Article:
And so my time at The Inn comes to a close for another year.  I have settled in so well that it was a bit of a shock to realise that I have to pack my cases once more.

I stuff my top hat with socks and underwear then wrap the thick woollen scarf that I use in the show around it, both of which help to protect its shape during travel.  Then I pack the freshly laundered white shirts, which I have folded, around the hat before adding my other clothes.  The two costumes are separated – one in the main case and one in the little carry-on roller, so that in the event of a suitcase being lost I can still perform.

And now I scour the room – cufflinks, chargers, wallet, phone, gloves, my pen, ink cartridges, watch, the two little toy animals, cards and pictures given to me by audience members, all are carefully located and packed, for I am determined not to leave anything anywhere this year (I know, fat chance of that happening but it is a laudable ambition nonetheless).  My search is actually profitable because I find a little USB mains plug, left by a precious incumbent of room 533.  I don’t know, some people are just SO careless!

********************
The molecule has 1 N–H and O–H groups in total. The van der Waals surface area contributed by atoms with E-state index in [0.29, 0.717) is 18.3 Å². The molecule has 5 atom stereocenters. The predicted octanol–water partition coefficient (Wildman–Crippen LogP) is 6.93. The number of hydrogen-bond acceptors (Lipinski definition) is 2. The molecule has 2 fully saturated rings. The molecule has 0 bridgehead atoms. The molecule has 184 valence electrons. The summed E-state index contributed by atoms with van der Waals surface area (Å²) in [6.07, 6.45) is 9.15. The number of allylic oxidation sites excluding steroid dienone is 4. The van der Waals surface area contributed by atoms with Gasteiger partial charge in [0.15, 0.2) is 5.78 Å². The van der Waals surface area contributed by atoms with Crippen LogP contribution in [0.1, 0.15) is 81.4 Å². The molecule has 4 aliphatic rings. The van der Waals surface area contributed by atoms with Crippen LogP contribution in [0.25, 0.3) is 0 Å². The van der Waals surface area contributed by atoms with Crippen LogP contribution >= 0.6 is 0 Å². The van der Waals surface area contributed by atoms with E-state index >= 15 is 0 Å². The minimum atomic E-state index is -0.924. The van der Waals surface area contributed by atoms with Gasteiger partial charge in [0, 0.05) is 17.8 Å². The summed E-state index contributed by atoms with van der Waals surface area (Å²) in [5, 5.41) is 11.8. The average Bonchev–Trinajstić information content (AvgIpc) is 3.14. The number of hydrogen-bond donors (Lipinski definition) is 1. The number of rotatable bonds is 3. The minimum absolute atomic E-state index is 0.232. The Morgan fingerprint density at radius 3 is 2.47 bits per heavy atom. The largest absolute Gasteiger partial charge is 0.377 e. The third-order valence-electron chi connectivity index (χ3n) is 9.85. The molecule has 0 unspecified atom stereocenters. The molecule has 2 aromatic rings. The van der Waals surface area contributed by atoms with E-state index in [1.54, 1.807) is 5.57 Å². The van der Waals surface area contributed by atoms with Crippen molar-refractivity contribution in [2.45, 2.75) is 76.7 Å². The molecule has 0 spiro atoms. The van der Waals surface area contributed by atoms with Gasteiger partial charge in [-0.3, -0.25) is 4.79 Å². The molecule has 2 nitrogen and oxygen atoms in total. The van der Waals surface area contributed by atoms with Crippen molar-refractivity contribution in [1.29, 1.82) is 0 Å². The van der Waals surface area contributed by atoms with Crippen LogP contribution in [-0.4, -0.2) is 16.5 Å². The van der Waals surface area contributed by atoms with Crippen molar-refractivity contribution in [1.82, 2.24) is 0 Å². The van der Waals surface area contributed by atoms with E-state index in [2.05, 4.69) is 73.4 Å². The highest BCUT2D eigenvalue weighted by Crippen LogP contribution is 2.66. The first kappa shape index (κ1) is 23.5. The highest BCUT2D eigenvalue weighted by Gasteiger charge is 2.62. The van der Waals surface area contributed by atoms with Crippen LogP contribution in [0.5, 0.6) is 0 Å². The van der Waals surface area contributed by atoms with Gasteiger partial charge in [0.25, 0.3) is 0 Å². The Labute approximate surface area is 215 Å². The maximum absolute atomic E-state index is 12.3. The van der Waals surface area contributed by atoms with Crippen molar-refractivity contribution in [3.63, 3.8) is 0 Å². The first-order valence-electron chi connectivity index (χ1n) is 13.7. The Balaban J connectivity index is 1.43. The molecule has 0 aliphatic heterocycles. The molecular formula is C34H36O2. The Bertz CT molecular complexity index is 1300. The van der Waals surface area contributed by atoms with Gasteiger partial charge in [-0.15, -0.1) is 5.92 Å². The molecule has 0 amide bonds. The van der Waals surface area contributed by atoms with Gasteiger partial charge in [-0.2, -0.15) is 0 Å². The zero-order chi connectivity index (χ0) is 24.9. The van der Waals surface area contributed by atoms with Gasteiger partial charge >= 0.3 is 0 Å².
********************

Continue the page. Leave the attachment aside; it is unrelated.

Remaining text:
I have an early breakfast but there are still plenty of folk to chat to and say good bye to.  It is always strange to see ‘my’ room without the stage and returned to its natural state – a touch of the Fezziwigs ballroom being returned to a warehouse.  At least the video promoting my shows (and on which some regular guests have recorded very nice comments), is still playing.

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With breakfast finished I pack the final few things and check out of the hotel, having given Dwight a great big hug and handshake at his concierge’s desk. I locate my silver Nissan Ultima in the car park, (a slightly different automotive prospect to yesterday’s offering, but one which is perfectly adequate for my needs.), get my cases in, set the sat nav and head off towards Knoxville airport.

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I mentioned on Saturday that I missed the views of the mountains as I drove in at night, well today the views are fantastic with a low winter light highlighting the last remaining fall colours.